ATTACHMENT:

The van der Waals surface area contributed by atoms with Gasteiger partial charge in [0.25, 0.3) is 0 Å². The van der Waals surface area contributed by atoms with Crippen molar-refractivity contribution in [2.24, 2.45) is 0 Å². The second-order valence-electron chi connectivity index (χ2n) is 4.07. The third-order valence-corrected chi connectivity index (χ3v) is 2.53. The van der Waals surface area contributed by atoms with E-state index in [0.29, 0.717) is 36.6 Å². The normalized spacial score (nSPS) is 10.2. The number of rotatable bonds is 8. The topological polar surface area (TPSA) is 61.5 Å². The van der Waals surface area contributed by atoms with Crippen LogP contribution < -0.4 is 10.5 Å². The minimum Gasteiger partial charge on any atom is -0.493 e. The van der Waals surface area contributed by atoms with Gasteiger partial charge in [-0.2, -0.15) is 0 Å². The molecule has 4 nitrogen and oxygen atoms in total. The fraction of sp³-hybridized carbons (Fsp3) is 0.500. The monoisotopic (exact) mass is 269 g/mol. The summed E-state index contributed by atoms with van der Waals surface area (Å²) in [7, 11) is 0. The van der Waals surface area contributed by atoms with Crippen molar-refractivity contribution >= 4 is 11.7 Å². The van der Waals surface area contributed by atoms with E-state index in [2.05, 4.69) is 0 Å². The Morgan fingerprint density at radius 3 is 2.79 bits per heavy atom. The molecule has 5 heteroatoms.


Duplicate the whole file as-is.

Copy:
The van der Waals surface area contributed by atoms with Gasteiger partial charge in [0.25, 0.3) is 0 Å². The van der Waals surface area contributed by atoms with Crippen molar-refractivity contribution in [2.24, 2.45) is 0 Å². The second-order valence-electron chi connectivity index (χ2n) is 4.07. The third-order valence-corrected chi connectivity index (χ3v) is 2.53. The van der Waals surface area contributed by atoms with E-state index in [0.29, 0.717) is 36.6 Å². The normalized spacial score (nSPS) is 10.2. The number of rotatable bonds is 8. The topological polar surface area (TPSA) is 61.5 Å². The van der Waals surface area contributed by atoms with Crippen LogP contribution < -0.4 is 10.5 Å². The minimum Gasteiger partial charge on any atom is -0.493 e. The van der Waals surface area contributed by atoms with Gasteiger partial charge in [-0.2, -0.15) is 0 Å². The molecule has 4 nitrogen and oxygen atoms in total. The fraction of sp³-hybridized carbons (Fsp3) is 0.500. The monoisotopic (exact) mass is 269 g/mol. The summed E-state index contributed by atoms with van der Waals surface area (Å²) in [7, 11) is 0. The van der Waals surface area contributed by atoms with Crippen molar-refractivity contribution >= 4 is 11.7 Å². The van der Waals surface area contributed by atoms with E-state index in [2.05, 4.69) is 0 Å². The Morgan fingerprint density at radius 3 is 2.79 bits per heavy atom. The molecule has 5 heteroatoms.